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    • Lucia01

      America’s greatest problem with our public schools is that we try to educate every child to the same level. We need to eliminate this wasteful SOL testing and institute barrier testing. For example, at the end of middle school, there should be a test to see which children are academically prepared to go on to a college-preparatory high school. Those who aren’t successful should then go to a vocational high school which would focus on preparing the students with the trade skills and work ethic to enter the workforce directly upon graduation. Apprenticeships need to be revisited as an educational option. Trying to do too much wastes money and hinders some students in the long run.

      Currently, public schools are tasked with preparing every student, regardless of ability or inclination, with too many general education skills, just in case they decide to go on to the university level. For example, in Virginia, every child has to pass Algebra I, in order to graduate. Not everyone needs that to be a productive taxpayer in our economy. When was the last time that you used an algebraic equation in our workplace? As a result of these demands as well as the lack of focus on vocational training, many students drop out or graduate unprepared to provide for themselves.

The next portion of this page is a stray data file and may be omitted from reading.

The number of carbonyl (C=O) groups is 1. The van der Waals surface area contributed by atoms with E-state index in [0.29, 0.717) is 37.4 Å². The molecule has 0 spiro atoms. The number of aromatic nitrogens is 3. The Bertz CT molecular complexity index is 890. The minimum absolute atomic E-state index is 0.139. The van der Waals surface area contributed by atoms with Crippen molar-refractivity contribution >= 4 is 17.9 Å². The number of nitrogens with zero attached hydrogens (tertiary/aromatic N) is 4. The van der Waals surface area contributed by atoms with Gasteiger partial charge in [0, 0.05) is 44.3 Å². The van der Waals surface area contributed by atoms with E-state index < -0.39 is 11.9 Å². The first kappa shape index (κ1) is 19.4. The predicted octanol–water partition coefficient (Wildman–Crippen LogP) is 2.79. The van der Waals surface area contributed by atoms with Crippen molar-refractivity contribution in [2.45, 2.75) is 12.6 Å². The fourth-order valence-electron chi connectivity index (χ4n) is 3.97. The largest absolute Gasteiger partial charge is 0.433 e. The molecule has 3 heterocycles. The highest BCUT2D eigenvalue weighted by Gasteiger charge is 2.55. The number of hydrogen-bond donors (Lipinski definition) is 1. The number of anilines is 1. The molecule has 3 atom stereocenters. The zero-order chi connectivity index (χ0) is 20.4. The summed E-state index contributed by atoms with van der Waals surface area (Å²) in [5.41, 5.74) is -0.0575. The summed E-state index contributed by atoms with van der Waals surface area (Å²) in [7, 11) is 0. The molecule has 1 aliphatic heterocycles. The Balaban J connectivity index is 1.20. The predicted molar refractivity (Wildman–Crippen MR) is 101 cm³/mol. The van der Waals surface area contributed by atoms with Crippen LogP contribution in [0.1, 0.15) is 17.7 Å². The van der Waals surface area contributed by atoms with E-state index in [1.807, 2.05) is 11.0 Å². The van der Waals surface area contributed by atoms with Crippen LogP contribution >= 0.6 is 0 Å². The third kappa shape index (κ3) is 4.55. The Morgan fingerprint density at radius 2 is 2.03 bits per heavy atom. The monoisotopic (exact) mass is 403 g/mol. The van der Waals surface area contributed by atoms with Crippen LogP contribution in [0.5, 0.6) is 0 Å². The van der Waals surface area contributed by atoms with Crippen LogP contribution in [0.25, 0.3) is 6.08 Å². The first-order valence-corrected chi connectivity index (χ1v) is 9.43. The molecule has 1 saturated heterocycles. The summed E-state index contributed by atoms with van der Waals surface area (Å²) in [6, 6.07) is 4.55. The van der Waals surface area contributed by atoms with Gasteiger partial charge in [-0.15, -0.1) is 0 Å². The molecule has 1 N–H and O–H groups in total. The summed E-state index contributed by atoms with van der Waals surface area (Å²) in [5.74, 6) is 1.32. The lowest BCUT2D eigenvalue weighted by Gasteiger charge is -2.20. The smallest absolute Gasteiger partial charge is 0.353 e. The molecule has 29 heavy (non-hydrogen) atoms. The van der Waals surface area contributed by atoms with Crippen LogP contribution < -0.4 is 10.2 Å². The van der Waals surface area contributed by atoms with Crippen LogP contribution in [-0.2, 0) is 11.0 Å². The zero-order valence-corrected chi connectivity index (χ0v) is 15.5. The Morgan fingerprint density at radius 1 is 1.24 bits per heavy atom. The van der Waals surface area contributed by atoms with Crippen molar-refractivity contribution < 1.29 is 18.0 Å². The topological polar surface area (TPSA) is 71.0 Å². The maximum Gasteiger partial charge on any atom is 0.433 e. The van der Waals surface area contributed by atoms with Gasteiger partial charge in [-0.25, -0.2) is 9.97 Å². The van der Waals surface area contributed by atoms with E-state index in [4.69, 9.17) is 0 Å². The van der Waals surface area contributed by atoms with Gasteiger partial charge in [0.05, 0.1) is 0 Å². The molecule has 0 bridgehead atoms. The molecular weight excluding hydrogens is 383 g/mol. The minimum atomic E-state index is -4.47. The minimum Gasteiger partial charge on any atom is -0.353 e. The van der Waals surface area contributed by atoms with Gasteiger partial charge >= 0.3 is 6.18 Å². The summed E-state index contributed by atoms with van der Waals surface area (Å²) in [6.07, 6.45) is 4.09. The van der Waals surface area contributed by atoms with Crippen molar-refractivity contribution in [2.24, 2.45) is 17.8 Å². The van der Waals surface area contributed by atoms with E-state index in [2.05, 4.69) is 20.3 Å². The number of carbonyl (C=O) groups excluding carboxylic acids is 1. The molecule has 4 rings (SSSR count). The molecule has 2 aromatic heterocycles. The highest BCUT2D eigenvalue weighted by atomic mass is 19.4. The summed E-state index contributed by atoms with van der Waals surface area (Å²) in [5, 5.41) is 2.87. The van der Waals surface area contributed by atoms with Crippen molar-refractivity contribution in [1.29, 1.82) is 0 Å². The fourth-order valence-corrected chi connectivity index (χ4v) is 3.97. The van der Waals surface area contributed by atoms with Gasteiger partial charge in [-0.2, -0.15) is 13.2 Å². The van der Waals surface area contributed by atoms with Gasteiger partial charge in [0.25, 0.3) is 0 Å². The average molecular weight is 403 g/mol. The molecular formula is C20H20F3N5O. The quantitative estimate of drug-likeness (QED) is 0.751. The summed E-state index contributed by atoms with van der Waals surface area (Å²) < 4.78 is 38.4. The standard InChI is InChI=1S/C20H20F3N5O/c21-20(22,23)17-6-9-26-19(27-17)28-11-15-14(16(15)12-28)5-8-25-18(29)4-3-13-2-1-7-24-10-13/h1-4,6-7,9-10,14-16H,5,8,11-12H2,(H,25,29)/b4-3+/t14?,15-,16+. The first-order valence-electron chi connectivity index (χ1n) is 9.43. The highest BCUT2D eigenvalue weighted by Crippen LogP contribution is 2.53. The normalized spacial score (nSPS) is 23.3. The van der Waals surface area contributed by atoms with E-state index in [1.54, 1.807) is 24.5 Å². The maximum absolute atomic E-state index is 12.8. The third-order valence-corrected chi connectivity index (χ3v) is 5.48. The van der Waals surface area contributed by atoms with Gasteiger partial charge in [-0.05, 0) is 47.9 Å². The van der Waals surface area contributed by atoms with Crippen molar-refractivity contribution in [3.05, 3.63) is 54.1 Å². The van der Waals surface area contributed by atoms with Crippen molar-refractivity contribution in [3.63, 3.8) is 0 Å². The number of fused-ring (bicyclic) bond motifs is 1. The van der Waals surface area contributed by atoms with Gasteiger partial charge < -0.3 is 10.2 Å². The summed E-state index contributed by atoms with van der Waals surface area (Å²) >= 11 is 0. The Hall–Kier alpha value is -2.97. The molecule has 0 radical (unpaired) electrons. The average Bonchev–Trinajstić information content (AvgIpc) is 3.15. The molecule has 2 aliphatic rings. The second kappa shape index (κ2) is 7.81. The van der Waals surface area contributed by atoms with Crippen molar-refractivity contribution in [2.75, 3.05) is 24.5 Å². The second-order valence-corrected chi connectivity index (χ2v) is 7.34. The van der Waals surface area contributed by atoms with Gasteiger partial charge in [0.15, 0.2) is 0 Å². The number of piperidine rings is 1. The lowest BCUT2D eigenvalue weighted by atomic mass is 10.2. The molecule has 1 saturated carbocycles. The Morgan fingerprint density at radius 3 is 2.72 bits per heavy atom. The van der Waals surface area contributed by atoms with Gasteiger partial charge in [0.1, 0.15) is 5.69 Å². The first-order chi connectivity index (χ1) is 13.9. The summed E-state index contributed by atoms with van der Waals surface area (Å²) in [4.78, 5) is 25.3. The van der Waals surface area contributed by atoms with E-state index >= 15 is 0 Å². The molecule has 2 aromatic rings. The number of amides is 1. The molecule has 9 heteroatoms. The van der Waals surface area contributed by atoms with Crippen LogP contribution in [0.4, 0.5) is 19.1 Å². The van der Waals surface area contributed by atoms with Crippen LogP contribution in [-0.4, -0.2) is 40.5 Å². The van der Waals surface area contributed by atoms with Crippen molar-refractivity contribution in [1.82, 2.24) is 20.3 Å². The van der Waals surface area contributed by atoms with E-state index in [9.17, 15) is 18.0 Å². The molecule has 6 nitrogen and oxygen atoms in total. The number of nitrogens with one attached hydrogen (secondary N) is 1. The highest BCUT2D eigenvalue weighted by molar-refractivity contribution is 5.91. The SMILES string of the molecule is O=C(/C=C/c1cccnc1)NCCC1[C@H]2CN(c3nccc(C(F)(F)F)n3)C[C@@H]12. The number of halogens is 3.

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  • NP

    I wonder if this could have been avoided if the CM and CC had fully funded the schools? There are inefficiencies in the school system but it would be nice if the city council would stand up to the CM and Ms. Seward and tell them to do better as they have told the school board.

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    • fingertothenose

      On time graduation rates have nothing to do with budget. You can’t fix the problems with the students by throwing money at it